The recent passing of John Forbes Nash made me wonder how his ingenious game theory can be applied to technology innovation.
Very simply put, Nash’s theory of equilibrium puts forth that outcomes are more attainable for all parties when they work cooperatively toward a goal rather than against each other in isolation. Knowing each other’s mindset and working together gives each party a better chance at achieving his or her objective than working on their own.
This theory has been used to analyze everything from wars and sports to evolutionary biology and games of skill.
I think it applies as well to technology innovation, especially in today’s digital era of the Internet of Everything – the connection of people, processes, data, and things.
Of course, every business wants to beat the competition and win the big prize. However, when it comes to the Internet of Everything, the market opportunity of $19 trillion is so vast and complex that no single company can win it all by itself.
It takes a community of like-minded technology suppliers, customers, partners, incubators, startups, entrepreneurs, and developers all innovating together. The power of industry-wide cooperation cannot be overestimated. Two recent events provide classic examples.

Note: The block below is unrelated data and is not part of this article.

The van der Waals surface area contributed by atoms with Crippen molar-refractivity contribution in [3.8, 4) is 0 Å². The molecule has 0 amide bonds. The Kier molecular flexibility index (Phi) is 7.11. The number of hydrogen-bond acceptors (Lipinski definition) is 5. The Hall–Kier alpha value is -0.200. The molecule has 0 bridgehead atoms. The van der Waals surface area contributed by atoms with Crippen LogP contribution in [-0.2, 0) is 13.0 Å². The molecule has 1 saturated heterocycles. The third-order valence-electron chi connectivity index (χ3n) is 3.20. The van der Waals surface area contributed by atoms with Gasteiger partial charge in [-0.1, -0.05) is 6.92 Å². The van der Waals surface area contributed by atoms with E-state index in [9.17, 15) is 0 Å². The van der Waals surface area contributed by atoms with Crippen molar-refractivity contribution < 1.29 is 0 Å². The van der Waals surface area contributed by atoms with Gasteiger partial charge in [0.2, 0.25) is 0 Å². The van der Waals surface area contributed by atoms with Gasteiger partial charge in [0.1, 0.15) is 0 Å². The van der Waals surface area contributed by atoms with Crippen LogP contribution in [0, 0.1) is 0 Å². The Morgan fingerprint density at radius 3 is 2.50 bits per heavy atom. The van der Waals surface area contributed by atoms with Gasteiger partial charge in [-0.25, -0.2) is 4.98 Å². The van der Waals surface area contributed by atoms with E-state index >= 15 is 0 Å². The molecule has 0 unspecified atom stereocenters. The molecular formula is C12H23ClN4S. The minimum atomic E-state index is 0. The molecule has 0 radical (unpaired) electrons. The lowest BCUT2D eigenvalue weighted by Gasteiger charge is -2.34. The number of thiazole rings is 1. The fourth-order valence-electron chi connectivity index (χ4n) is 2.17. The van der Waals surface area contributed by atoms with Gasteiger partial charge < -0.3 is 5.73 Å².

Last month, the Internet of Things World Forum Steering Committee, representing thought leaders from businesses, universities, cities, and governments worldwide, decided to bring back the second annual Innovation Grand Challenge, which will culminate with award ceremonies at the end of this year in Dubai. Although its members may have differing views on many topics, together they realized the importance of promoting an international competition to accelerate innovations for the betterment of all.
Last year’s Grand Challenge winners, selected from more than 1,000 entries in 100 countries, already have gained market traction for themselves as well as for their customers and partners, who are benefitting from fresh IoT-related starter kits, middleware, developer tools, industry solutions and much more. This collaborative competition helps advance technology innovations for the Internet of Things.
This week, at Cisco Live! San Diego, we are hosting a network, engineers, IT managers, startups, and ninja developers worldwide to converge, learn and have some competitive fun together at the DevNet Zone. Hackathons, learning labs, theater sessions, and workshops are all part of the atmosphere created to cultivate innovation.
We introduced DevNet Zones at Cisco Live! events one year ago, and the results since then have been truly amazing. Rapid prototyping, applications, and platform advances have been developed literally overnight many times, again validating the power and speed of working together toward common goals as an industry.
What are your ideas on how companies can leverage game theory to innovate outside their four walls?